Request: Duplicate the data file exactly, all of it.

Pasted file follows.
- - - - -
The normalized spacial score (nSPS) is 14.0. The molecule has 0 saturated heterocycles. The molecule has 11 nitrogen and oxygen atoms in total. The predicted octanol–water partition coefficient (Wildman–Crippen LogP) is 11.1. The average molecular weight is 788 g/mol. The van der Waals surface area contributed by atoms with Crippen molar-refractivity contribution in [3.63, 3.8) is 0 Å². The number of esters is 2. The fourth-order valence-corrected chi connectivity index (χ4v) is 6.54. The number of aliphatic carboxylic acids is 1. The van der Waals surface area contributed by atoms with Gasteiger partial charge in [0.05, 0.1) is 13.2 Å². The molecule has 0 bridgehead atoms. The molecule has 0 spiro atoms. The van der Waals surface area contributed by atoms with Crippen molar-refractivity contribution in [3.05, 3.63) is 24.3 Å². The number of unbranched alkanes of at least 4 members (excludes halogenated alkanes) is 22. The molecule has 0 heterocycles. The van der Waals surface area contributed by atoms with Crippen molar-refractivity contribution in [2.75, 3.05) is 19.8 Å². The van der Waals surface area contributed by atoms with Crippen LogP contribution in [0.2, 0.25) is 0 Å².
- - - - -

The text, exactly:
The normalized spacial score (nSPS) is 14.0. The molecule has 0 saturated heterocycles. The molecule has 11 nitrogen and oxygen atoms in total. The predicted octanol–water partition coefficient (Wildman–Crippen LogP) is 11.1. The average molecular weight is 788 g/mol. The van der Waals surface area contributed by atoms with Crippen molar-refractivity contribution in [3.63, 3.8) is 0 Å². The number of esters is 2. The fourth-order valence-corrected chi connectivity index (χ4v) is 6.54. The number of aliphatic carboxylic acids is 1. The van der Waals surface area contributed by atoms with Gasteiger partial charge in [0.05, 0.1) is 13.2 Å². The molecule has 0 bridgehead atoms. The molecule has 0 spiro atoms. The van der Waals surface area contributed by atoms with Crippen molar-refractivity contribution in [3.05, 3.63) is 24.3 Å². The number of unbranched alkanes of at least 4 members (excludes halogenated alkanes) is 22. The molecule has 0 heterocycles. The van der Waals surface area contributed by atoms with Crippen molar-refractivity contribution in [2.75, 3.05) is 19.8 Å². The van der Waals surface area contributed by atoms with Crippen LogP contribution in [0.2, 0.25) is 0 Å².